If I were in a same-sex relationship in California and looking to formalize my commitment to my partner, this new show on the CW, Hitched or Ditched, would not be improving my mood right about now. They pick a straight, non-engaged couple and surprise them with an ambush wedding in one week? Srsly? And they won't let couples who've been together for over 20 years and have children together be at each other's bedsides in the hospital?
OK, Gretchen Bonaduce and Danielle from Real Housewives of NJ are both maybe a little psycho, but can we get a little bit of love for these two plucky divorcees trying to pick themselves up and move on with their lives? No?
Folk songwriter Fred Neil said Karen Dalton "sure could sing the shit out of the blues," and Bob Dylan said she sang like Billie Holiday and played guitar like Jimmy Reed. Dylan's description wouldn't be the last time this under-the-radar folk singer was likened to Lady Day. Like Holiday, Dalton's haunting croon completely transforms whatever folk, blues, or pop standard she sang.
I almost don’t want to give the New York Times the pageviews it was obviously courting in publishing Ross Douthat’s stunningly underthought and journalistically sloppy column “Liberated and Unhappy.” But those of you who’ve read Beth Skwarecki’s article “Mad Science: Deconstructing Bunk Reporting in 5 Easy Steps” will immediately recognize the tricks Douthat uses in his “analysis” of the supposed link between the gains of feminism and the sad, benighted women it’s left in its wake.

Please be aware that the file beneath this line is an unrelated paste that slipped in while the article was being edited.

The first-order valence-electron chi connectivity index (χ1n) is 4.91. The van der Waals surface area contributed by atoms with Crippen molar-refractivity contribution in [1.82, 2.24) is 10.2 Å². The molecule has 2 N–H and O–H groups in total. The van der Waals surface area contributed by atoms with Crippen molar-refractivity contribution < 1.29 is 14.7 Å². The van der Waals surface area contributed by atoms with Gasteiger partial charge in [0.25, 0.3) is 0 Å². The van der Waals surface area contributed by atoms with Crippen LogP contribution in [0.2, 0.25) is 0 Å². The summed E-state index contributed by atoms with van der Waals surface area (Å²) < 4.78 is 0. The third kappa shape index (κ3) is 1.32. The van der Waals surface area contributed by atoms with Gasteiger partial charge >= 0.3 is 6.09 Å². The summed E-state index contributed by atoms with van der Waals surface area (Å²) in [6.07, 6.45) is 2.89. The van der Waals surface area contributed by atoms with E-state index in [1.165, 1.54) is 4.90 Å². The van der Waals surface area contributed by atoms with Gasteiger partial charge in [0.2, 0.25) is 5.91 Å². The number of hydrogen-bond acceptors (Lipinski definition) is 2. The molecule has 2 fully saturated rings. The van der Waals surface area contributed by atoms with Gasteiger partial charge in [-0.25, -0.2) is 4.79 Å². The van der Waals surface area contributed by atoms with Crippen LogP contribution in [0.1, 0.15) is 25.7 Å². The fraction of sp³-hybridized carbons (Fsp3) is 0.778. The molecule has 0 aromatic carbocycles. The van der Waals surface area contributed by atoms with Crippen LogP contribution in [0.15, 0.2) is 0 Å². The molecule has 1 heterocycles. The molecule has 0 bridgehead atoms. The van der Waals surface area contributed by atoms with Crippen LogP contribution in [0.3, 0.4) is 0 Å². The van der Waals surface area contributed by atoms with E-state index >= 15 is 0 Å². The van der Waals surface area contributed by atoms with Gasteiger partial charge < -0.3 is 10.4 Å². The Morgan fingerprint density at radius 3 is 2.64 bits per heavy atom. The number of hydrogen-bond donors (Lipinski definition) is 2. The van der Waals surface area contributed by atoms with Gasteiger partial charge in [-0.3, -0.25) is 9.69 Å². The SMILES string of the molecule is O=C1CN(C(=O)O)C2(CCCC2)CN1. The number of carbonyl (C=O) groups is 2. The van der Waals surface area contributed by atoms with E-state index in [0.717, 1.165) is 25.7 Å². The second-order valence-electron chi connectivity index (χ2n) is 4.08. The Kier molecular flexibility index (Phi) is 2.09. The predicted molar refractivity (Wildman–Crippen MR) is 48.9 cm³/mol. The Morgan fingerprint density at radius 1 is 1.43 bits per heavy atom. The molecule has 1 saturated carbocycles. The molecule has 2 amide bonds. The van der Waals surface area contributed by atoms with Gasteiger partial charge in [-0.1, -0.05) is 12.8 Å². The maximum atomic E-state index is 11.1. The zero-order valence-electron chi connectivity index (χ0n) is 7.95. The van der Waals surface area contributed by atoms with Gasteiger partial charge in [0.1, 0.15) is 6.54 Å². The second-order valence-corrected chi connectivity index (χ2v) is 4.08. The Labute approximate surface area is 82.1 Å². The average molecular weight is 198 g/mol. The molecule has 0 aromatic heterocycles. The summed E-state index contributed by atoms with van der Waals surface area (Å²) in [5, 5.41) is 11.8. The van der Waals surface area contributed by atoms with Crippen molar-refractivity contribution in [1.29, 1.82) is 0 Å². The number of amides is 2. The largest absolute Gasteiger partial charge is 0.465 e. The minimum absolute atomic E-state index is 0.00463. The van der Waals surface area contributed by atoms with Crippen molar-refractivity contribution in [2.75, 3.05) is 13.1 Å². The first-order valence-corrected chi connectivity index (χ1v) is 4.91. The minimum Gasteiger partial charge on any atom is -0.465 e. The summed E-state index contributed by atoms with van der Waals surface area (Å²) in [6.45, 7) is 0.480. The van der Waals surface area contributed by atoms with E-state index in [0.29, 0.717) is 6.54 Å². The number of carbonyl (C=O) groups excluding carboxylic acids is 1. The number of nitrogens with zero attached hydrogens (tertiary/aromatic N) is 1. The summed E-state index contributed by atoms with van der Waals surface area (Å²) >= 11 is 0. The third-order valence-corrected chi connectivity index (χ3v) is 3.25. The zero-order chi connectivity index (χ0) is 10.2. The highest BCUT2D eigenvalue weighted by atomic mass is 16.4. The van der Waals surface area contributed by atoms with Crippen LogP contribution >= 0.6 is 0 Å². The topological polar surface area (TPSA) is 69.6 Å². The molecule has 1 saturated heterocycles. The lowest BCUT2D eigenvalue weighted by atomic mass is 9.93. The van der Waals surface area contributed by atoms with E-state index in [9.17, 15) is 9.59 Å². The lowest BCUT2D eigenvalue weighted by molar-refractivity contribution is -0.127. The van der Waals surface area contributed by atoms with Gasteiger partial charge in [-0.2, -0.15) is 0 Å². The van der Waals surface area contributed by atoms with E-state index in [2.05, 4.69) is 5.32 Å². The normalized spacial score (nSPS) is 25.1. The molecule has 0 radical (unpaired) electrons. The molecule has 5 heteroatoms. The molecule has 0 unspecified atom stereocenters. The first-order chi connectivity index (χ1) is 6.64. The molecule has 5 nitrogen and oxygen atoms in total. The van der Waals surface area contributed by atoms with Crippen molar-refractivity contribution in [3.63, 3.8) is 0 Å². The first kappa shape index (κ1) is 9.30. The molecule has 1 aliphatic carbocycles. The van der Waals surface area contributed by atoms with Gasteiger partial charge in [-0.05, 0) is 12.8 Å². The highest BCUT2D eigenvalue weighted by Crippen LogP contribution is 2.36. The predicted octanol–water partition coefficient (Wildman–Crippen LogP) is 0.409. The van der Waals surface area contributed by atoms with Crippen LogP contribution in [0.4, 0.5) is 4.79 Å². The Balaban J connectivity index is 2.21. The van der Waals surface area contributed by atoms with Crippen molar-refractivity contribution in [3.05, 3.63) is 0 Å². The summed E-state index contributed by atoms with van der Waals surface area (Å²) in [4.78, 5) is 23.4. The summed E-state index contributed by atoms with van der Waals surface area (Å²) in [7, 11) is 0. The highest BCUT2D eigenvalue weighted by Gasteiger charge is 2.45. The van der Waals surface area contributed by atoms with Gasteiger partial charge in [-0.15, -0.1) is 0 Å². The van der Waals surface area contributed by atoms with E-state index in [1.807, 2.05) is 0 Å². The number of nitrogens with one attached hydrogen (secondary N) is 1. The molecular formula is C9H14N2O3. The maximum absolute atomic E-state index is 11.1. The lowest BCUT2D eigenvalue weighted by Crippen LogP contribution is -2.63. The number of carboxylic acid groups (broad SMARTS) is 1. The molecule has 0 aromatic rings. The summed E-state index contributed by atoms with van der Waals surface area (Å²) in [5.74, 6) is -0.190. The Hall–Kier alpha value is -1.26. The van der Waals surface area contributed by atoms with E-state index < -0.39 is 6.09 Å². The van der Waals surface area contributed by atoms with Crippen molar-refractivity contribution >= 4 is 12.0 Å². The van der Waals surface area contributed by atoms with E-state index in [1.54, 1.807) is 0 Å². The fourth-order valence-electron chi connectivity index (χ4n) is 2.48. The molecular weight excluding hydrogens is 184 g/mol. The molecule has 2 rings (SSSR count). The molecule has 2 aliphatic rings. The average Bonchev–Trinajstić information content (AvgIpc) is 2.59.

The 2007 study on which Douthat hangs today's column is called “The Paradox of Declining Female Happiness,” and was authored by two economists from The Wharton School of Business; reading it, it seems fair to say that, like many an interesting study, it makes a sweeping hypothesis — “By many objective measures the lives of women in the United States have improved over the past 35 years, yet we show that measures of subjective well-being indicate that women’s declining relative happiness has declined both absolutely and relative to men” — and then spends much of the following 44 pages explaining that it’s not actually that simple, and exploring the many variables that may contribute to this decline. For instance, the social pressure on women of the 1960s and ‘70s to put on a happy face (even one that was chemically induced) is very likely a factor in the study’s self-reporting; so is the probability that, as revealed in a study by another economist published around the same time as “The Paradox of Declining Female Happiness,” men have over the past several decades cut back on activities they don’t like and, as a result, have more true leisure time; women —whose leisure time, particularly if they have families, is not their own—have less.